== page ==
Here is an overview of the government sponsored 105% refinance and loan modification.
The Homeowner Affordability and Stability Plan (HASP) is the name of the whole plan. HAMP and HARP are parts of the plan. The plan offers many provisions for helping homeowners with a variety of issues.
Home Affordable Refinance Plan (HARP) Qualification
This plan is designed to allow homeowners who are underwater on their houses but successfully making their payments to refinance to today’s lower rates. It is what’s called a streamline refinance with minimal qualifying. To be eligible:
1. Your mortgage must be owned by Freddie Mac or Fannie Mae.
2. The home must be your primary residence. No investment or vacation properties.
3. You can’t have been more than 30 days late on your mortgage payment any time in the last 12 months.
4. Your refinanced first mortgage can’t exceed 105% of your home’s current appraised value.
Home Affordable Modification Plan (HAMP) Qualification  - CONSUMER MUST CONTACT CURRENT LENDER ON THIS
This program is for homeowners in trouble–those whose mortgage payment is unreasonably high for their income (perhaps with a subprime loan or payment option ARM that reset to wacky terms). To be eligible:
1. Your housing costs must exceed 31% of your gross income. That’s monthly principal, interest, property taxes, and insurance.
2. The unpaid balance of your mortgage can’t exceed $729,750 (multifamily homes have a higher limit).
3. You may be required to attend credit counseling sessions if you’ve been silly with your money and have too much consumer debt.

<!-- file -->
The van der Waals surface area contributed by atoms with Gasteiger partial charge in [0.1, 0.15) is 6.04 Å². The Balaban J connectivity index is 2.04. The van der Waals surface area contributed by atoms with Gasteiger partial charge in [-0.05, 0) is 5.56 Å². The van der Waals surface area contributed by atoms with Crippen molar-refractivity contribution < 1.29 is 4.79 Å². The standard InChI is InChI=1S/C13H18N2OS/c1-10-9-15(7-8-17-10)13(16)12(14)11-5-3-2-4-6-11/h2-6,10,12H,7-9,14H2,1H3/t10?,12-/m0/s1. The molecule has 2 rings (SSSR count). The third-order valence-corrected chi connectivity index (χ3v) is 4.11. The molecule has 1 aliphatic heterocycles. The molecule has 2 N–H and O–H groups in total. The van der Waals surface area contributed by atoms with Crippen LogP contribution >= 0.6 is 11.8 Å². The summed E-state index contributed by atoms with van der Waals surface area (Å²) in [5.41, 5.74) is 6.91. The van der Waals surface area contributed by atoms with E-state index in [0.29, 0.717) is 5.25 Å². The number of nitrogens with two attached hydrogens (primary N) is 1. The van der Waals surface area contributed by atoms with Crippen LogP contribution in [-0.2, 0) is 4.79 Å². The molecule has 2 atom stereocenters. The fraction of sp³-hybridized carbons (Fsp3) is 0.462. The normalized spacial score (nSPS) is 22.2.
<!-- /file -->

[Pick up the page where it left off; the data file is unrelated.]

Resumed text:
4. Modification takes place first by lowering the interest rate (to as low as 2% if necessary). Then, if more needs to be done, the term of the loan can be extended to up to 40 years. Finally–only as a last resort–the balance may be reduced (to no less than the appraised value of the home). You must be able to realistically make a modified payment.
5. Mortgage servicers don’t have to make you a modification if you’re close to defaulting or you are at least 60 days behind on your payments. In that case, the servicer is required by law to determine if modifying your loan will generate more cash flow over five years than not modifying it. If it does, you get a modification. If not, the lender doesn’t have to modify your loan and if you default it can foreclose.
Say a borrower owes $400,000 on a $300,000 home. He makes $6,000 a month. Can he save his house with a modification?
The principal and interest payment on a $400,000 loan would be $2,935 at his current 8% rate. The whole monthly payment (including $854 for taxes and insurance) is $3,789, or 63% of his gross income. Obviously an impossible payment for him.
So how does modification work? First, the interest rate could be lowered. At 2%, the payment could be dropped to $1,478 (plus $854 for a total of $2,332). Oops, that’s still 39% of the homeowner’s gross income.
So stretch the term out to 40 years. The total payment drops to $2,179 ($854 + $1,325), which is still 36% of the gross income.
Dropping the loan balance nearly down to the home’s value ($303,400) gets him a payment of $1,859 ($854 + $1,005). That’s the magic number–31% of his income!  So he can get a modification, yay! However, if before seeking help he let the mortgage go into default, the lender may not have to modify his loan.